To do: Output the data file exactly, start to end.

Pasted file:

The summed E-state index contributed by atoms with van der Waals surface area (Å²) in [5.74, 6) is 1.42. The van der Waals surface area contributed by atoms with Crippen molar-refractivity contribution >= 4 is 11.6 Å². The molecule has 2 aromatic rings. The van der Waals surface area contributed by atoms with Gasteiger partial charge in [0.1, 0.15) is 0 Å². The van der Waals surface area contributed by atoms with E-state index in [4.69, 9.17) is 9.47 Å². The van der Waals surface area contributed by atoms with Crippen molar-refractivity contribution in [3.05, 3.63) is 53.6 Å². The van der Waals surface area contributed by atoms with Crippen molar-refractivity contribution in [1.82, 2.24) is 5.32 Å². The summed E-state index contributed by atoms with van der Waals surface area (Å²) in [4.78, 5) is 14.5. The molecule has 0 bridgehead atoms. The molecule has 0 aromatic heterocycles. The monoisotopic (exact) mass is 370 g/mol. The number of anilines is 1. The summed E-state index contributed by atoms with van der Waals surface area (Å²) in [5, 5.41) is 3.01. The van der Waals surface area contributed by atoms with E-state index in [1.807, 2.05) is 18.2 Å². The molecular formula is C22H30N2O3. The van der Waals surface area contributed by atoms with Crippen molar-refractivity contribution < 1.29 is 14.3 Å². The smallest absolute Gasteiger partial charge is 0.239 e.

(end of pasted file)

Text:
The summed E-state index contributed by atoms with van der Waals surface area (Å²) in [5.74, 6) is 1.42. The van der Waals surface area contributed by atoms with Crippen molar-refractivity contribution >= 4 is 11.6 Å². The molecule has 2 aromatic rings. The van der Waals surface area contributed by atoms with Gasteiger partial charge in [0.1, 0.15) is 0 Å². The van der Waals surface area contributed by atoms with E-state index in [4.69, 9.17) is 9.47 Å². The van der Waals surface area contributed by atoms with Crippen molar-refractivity contribution in [3.05, 3.63) is 53.6 Å². The van der Waals surface area contributed by atoms with Crippen molar-refractivity contribution in [1.82, 2.24) is 5.32 Å². The summed E-state index contributed by atoms with van der Waals surface area (Å²) in [4.78, 5) is 14.5. The molecule has 0 bridgehead atoms. The molecule has 0 aromatic heterocycles. The monoisotopic (exact) mass is 370 g/mol. The number of anilines is 1. The summed E-state index contributed by atoms with van der Waals surface area (Å²) in [5, 5.41) is 3.01. The van der Waals surface area contributed by atoms with E-state index in [1.807, 2.05) is 18.2 Å². The molecular formula is C22H30N2O3. The van der Waals surface area contributed by atoms with Crippen molar-refractivity contribution < 1.29 is 14.3 Å². The smallest absolute Gasteiger partial charge is 0.239 e.